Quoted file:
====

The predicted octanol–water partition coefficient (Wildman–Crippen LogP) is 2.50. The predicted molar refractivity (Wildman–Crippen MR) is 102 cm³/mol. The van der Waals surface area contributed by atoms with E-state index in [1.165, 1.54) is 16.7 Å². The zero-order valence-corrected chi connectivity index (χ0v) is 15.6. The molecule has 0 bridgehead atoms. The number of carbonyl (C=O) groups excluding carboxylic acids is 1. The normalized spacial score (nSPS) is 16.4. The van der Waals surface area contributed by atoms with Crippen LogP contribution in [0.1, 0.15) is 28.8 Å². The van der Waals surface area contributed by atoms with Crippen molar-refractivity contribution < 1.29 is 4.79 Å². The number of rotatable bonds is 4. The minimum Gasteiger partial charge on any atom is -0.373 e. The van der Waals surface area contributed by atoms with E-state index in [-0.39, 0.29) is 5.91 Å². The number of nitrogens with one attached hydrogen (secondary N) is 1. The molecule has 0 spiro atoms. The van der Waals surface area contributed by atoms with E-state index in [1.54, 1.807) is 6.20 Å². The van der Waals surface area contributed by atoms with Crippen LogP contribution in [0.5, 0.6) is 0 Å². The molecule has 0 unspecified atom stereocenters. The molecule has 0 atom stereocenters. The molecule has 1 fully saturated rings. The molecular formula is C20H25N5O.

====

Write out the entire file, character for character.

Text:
The predicted octanol–water partition coefficient (Wildman–Crippen LogP) is 2.50. The predicted molar refractivity (Wildman–Crippen MR) is 102 cm³/mol. The van der Waals surface area contributed by atoms with E-state index in [1.165, 1.54) is 16.7 Å². The zero-order valence-corrected chi connectivity index (χ0v) is 15.6. The molecule has 0 bridgehead atoms. The number of carbonyl (C=O) groups excluding carboxylic acids is 1. The normalized spacial score (nSPS) is 16.4. The van der Waals surface area contributed by atoms with Crippen LogP contribution in [0.1, 0.15) is 28.8 Å². The van der Waals surface area contributed by atoms with Crippen molar-refractivity contribution < 1.29 is 4.79 Å². The number of rotatable bonds is 4. The minimum Gasteiger partial charge on any atom is -0.373 e. The van der Waals surface area contributed by atoms with E-state index in [-0.39, 0.29) is 5.91 Å². The number of nitrogens with one attached hydrogen (secondary N) is 1. The molecule has 0 spiro atoms. The van der Waals surface area contributed by atoms with E-state index in [1.54, 1.807) is 6.20 Å². The van der Waals surface area contributed by atoms with Crippen LogP contribution in [0.5, 0.6) is 0 Å². The molecule has 0 unspecified atom stereocenters. The molecule has 0 atom stereocenters. The molecule has 1 fully saturated rings. The molecular formula is C20H25N5O.